To bridge that gap between concept and reality and stand out in their field, engineers today need a potent combination of creativity and technical knowledge. These two skillsets are particularly important in the career of a design engineer as they must take projects from idea to completion and have a complete understanding of the design software that can get them there.
What do design engineers do?
The term “design engineer” refers to those who use their technical knowledge and expertise to research, design, test, and modify products that provide solutions across all types of industries. Design engineers can specialize in any of the engineering disciplines, including mechanical, electrical, chemical, aeronautical, civil, and structural. Their work ranges from software and cell phones to vehicles and heavy machinery. Almost every structure, device, or tool you see around you was once in the hands of a design engineer.
It's no surprise the role of design engineer is desirable and competitive. Reaching this position gives workers the chance to go from the hyper-technical side of engineering, to front-end design and product development—providing more opportunity for creativity and direction on projects.
How do I become a design engineer?
Those with degrees in industrial design, mechanical engineering, electrical engineering, computer engineering, and civil engineering can all get into a design engineering role with the proper career moves. Typically, to break into this position within a company, you’ll need a bachelor’s degree (master’s or doctoral degrees are preferable) in one of the engineering fields, solid design experience, creativity, and a deep knowledge of CAD software.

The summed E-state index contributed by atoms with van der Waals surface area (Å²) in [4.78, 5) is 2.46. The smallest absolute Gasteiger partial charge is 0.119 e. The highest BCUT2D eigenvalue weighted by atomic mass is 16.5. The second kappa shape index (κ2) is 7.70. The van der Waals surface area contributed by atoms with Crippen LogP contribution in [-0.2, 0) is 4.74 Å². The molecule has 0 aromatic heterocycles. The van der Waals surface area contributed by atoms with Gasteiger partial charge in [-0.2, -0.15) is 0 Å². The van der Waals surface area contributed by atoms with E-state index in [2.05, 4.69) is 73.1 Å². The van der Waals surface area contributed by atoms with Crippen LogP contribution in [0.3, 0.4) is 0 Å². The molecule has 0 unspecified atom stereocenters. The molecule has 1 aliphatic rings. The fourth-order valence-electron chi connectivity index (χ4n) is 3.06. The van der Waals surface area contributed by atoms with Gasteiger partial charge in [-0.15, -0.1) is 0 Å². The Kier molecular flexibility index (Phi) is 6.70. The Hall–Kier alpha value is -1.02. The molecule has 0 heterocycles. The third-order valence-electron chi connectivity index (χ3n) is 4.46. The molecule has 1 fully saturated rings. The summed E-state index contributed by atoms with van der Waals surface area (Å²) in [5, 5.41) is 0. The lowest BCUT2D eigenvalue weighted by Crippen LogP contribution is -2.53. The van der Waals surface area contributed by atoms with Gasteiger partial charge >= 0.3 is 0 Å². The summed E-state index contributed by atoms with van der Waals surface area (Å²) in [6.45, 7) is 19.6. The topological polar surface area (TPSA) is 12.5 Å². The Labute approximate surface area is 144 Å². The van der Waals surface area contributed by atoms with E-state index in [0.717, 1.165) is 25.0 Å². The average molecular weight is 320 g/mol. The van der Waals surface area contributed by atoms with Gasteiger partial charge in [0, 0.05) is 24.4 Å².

To help with that last part, we’ve gathered three design engineering tools that, if mastered, will prepare you for a successful career in the field.
PTC Creo is the most recent iteration of PTC’s ProEngineer—the industry’s first parametric/variational 3D CAD modeling system. Creo’s product design software follows the parametric modeling approach. That means the software utilizes parameters, dimensions, features, and relationships to capture intended product behavior so that future automation and optimization for that product is possible as the project progresses. Creo runs on Microsoft Windows and is part of a suite of collaborative applications that address each step of the product development process. Design engineers use Creo to create complete 3D digital models of products, with data that can be used downstream in analysis, prototyping, tooling design, and manufacturing.
In 1993, MIT graduate Jon Hirschtick used $1 million dollars he made as a member of the MIT Blackjack team to start SolidWorks—a company dedicated to creating simple, affordable 3D CAD software. At the time of its release, SolidWorks was well positioned to compete with PTC Creo (Pro/ENGINEER at the time) as it was a cheaper, more user-friendly option. The idea worked and SolidWorks blew up across the market.
Today, the software has grown to become one of the most popular CAD packages on the market and is used by millions of design engineers around the world. Like Creo, SolidWorks is a parametric 3D CAD modeling system that also runs on Windows. Though price differences between the competing software packages have equalized over the years, SolidWorks is still considered a more affordable, middle-market solution for engineers. The software lacks some of the features, speed, and customization of Creo, but most people still give SolidWorks the edge in terms of usability for new users who are just starting to learn CAD software.
Mastering at least one rendering package is a great way to stand out as a design engineer. KeyShot, for instance, is one well-known package that allows users to create impressive 3D models used throughout the product development process. Design engineers can upload Creo or SolidWorks models into the software and bring it to life with an array of lighting, paint, material and camera angle options. Understanding rendering software allows design engineers to display and communicate their ideas to different departments, customers, and stakeholders in a compelling, exciting way.
Whether you’re starting out in the field or are 20 years in, expanding your skillset can never hurt. Software knowledge isn’t going out of style any time soon in the engineering industry. So, strap on that learning cap and dive into some CAD!